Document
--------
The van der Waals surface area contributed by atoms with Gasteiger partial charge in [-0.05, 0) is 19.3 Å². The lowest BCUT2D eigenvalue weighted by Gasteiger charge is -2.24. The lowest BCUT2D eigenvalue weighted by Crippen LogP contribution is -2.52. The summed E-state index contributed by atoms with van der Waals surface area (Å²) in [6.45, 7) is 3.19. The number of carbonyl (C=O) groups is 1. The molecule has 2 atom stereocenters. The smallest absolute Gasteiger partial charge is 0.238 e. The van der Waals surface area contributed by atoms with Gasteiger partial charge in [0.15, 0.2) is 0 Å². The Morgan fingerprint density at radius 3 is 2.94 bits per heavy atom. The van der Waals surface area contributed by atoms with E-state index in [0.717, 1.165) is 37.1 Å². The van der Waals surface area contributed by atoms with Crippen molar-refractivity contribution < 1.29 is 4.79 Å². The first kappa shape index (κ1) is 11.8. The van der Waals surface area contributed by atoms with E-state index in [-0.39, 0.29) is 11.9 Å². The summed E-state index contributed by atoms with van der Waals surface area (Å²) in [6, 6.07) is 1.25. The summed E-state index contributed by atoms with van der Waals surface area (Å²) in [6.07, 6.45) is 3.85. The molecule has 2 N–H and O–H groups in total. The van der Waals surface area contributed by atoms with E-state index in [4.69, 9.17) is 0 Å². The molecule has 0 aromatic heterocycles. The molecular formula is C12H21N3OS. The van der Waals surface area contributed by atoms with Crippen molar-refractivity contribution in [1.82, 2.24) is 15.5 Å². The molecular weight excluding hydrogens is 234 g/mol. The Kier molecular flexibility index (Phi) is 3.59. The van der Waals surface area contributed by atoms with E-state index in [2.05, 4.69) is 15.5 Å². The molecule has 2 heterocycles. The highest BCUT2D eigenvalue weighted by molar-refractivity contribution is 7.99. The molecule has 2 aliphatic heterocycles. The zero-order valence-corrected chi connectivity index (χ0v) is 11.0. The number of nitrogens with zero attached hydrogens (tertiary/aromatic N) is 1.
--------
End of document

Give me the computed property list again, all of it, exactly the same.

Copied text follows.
The van der Waals surface area contributed by atoms with Gasteiger partial charge in [-0.05, 0) is 19.3 Å². The lowest BCUT2D eigenvalue weighted by Gasteiger charge is -2.24. The lowest BCUT2D eigenvalue weighted by Crippen LogP contribution is -2.52. The summed E-state index contributed by atoms with van der Waals surface area (Å²) in [6.45, 7) is 3.19. The number of carbonyl (C=O) groups is 1. The molecule has 2 atom stereocenters. The smallest absolute Gasteiger partial charge is 0.238 e. The van der Waals surface area contributed by atoms with Gasteiger partial charge in [0.15, 0.2) is 0 Å². The Morgan fingerprint density at radius 3 is 2.94 bits per heavy atom. The van der Waals surface area contributed by atoms with E-state index in [0.717, 1.165) is 37.1 Å². The van der Waals surface area contributed by atoms with Crippen molar-refractivity contribution < 1.29 is 4.79 Å². The first kappa shape index (κ1) is 11.8. The van der Waals surface area contributed by atoms with E-state index in [-0.39, 0.29) is 11.9 Å². The summed E-state index contributed by atoms with van der Waals surface area (Å²) in [6, 6.07) is 1.25. The summed E-state index contributed by atoms with van der Waals surface area (Å²) in [6.07, 6.45) is 3.85. The molecule has 2 N–H and O–H groups in total. The van der Waals surface area contributed by atoms with E-state index in [4.69, 9.17) is 0 Å². The molecule has 0 aromatic heterocycles. The molecular formula is C12H21N3OS. The van der Waals surface area contributed by atoms with Crippen molar-refractivity contribution in [1.82, 2.24) is 15.5 Å². The molecular weight excluding hydrogens is 234 g/mol. The Kier molecular flexibility index (Phi) is 3.59. The van der Waals surface area contributed by atoms with E-state index in [2.05, 4.69) is 15.5 Å². The molecule has 2 heterocycles. The highest BCUT2D eigenvalue weighted by molar-refractivity contribution is 7.99. The molecule has 2 aliphatic heterocycles. The zero-order valence-corrected chi connectivity index (χ0v) is 11.0. The number of nitrogens with zero attached hydrogens (tertiary/aromatic N) is 1.